I’ve written before about the “fantasy self.” On the surface, having a fantasy self seems like a great thing. Aren’t you supposed to visualize the person you want to be, then go and achieve it? So when is it really a problem to have a fantasy self?
From a minimalism perspective, the fantasy self is an aspirational being that prevents us from living our best life…primarily by creating clutter.
My “fantasy self” is the reason I have a guitar and intro guitar books in my basement. It’s not because learning the guitar will fill a lifelong desire but because playing the guitar seems like something that the person I aspire to be “should” do.
The problem with that guitar in the basement is that it takes up space and mental energy that prevents me from achieving my best self. When I think of my musical skills, that guitar haunts me. Instead of focusing on the talents I do have and the skills I’m more eager to learn, I think about the guitar as a failure to achieve my “best” self. Every time I think of my musical skills, it’s not that I can sight-read music and play a mediocre piano. It’s that guitar sitting in the basement that I can barely strum without hurting my sensitive fingers.
The fantasy self is not your best self! It’s the thing preventing you from actualizing your potential, seeing the skills and talents you already have, and realizing your passions.
By getting rid of that fantasy self–the person who will “one day” learn this skill, develop that hobby, become that sort of person–you can get rid of so much actual, physical clutter in your life. Sell the expensive cameras, commit to the fact you aren’t ever going to develop an affinity for golf, and move along.
What you’re left with will be the things you do love. Sometimes our aspirational/fantasy self prevents us from seeing the talents and passions right in front of our eyes.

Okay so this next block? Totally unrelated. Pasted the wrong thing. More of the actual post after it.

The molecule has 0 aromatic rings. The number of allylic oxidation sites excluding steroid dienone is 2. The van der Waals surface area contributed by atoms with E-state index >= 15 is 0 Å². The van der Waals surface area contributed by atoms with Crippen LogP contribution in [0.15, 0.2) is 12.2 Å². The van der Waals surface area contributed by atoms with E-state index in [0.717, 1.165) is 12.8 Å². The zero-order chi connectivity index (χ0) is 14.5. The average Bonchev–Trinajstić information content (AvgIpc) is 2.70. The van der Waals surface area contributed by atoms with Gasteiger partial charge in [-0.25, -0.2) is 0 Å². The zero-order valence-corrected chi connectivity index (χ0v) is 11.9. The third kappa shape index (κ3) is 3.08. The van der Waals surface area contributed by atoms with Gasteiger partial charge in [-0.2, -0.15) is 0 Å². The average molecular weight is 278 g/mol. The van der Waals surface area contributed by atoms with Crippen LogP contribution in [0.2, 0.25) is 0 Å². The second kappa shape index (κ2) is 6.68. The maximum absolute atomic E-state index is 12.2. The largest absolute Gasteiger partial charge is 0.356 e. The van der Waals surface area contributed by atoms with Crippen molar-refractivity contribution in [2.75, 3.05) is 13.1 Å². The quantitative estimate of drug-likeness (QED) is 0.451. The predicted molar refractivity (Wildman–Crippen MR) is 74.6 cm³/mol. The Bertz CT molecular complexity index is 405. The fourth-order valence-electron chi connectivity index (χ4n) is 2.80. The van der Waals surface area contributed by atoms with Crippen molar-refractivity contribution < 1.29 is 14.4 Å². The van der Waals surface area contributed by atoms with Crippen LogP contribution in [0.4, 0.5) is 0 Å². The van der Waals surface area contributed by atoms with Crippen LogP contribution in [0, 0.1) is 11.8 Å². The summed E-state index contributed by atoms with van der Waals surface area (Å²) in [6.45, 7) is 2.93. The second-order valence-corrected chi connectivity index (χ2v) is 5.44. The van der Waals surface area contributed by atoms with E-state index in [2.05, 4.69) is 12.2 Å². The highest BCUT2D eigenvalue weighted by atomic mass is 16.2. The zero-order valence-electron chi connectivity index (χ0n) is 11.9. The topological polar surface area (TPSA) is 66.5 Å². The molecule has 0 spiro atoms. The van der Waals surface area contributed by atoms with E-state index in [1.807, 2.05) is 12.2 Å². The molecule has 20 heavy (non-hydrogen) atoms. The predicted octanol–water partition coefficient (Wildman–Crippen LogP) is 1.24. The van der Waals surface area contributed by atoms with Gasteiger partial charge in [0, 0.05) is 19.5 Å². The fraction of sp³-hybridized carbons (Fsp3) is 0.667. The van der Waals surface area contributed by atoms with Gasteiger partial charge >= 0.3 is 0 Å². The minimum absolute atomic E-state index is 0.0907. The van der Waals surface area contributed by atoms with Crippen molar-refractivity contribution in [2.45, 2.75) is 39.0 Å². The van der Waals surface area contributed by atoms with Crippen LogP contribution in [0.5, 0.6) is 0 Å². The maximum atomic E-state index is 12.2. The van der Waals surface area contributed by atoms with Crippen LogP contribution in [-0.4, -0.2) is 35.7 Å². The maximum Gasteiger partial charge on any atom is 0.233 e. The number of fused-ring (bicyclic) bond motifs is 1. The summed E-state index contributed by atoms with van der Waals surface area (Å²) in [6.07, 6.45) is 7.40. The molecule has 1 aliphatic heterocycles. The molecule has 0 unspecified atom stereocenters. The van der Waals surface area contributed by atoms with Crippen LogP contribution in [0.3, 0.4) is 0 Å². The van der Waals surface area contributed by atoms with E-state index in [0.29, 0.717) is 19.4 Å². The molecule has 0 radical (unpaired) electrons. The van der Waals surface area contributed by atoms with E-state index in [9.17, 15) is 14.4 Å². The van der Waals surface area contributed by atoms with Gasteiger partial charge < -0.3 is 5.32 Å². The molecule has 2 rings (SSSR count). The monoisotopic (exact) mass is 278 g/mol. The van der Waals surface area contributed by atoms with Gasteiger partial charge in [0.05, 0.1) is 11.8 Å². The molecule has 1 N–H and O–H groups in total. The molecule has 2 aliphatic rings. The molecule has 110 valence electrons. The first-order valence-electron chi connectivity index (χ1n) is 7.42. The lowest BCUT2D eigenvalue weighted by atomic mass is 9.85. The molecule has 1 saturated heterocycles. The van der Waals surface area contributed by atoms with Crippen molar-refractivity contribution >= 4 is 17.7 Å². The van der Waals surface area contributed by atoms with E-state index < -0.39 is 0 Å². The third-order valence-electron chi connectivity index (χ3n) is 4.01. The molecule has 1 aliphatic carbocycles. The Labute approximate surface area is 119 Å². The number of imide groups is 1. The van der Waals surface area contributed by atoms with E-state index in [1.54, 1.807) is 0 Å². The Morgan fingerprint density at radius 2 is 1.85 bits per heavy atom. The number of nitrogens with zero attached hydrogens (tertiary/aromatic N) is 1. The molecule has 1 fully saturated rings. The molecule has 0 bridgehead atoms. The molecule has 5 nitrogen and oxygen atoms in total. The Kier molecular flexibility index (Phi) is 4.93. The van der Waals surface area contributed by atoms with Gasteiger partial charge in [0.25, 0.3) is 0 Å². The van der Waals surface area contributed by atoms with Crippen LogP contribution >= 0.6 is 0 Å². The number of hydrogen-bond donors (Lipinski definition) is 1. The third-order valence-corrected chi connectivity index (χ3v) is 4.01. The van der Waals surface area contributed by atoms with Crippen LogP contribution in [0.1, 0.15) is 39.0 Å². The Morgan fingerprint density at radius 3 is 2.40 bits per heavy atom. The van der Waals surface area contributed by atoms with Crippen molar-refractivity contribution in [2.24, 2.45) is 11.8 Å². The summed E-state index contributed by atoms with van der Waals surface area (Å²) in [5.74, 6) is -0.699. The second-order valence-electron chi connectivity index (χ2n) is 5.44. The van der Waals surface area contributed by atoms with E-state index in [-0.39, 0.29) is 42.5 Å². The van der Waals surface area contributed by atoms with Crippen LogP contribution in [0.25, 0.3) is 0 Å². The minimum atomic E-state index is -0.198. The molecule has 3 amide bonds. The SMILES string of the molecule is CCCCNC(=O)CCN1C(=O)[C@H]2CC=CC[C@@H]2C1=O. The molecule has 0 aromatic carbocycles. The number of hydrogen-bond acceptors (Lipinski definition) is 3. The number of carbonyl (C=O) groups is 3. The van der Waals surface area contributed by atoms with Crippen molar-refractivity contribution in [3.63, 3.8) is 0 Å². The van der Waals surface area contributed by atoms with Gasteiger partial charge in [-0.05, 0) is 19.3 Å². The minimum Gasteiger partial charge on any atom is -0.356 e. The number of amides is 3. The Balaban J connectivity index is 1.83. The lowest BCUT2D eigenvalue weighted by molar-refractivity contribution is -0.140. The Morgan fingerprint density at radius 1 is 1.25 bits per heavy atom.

I want to be the type of person who goes to book clubs. I love reading and debating books, and I really love drinking wine with friends. Book clubs sound exactly like my thing. But it turns out that when I’m presented with a book that I “have” to read rather than one I “get” to read, I rebel. I’m not cut out for book club! My vision of myself as a smart, fun intellectual requires that I go to book club. But that fantasy self kept trying to join book clubs and dreading going. What if I had held those evenings for more time with myself? Evenings at the dog parks? Time devoted to learning language? Or other hobbies that I truly enjoy?
But, Amanda, (you may say) what if my fantasy self is a motivation for me? What if I really do want to learn underwater basket weaving, which is why a bunch of snorkeling masks and reeds are gathering dust in the corner?
If that’s the case–if you truly want to achieve that goal–what’s holding you back? Either underwater basket weaving is your fantasy self. Or you have another block preventing you from achieving your dream.
My book club fantasy self was taking energy–and time in my calendar–that could’ve belonged to other things. If you’re truly passionate about underwater basket weaving but aren’t spending the time with that interest–what other elements of your day/life are preventing you from reaching your goals?
Figuring out your fantasy life isn’t just about eliminating it. It’s also about figuring out how to achieve it. If your “fantasy self” is really the self you most want to be. Get there. Don’t sit around being miserable that you haven’t achieved it yet. Getting rid of the fantasy self seems like a good way to start figuring out what else might be holding you back.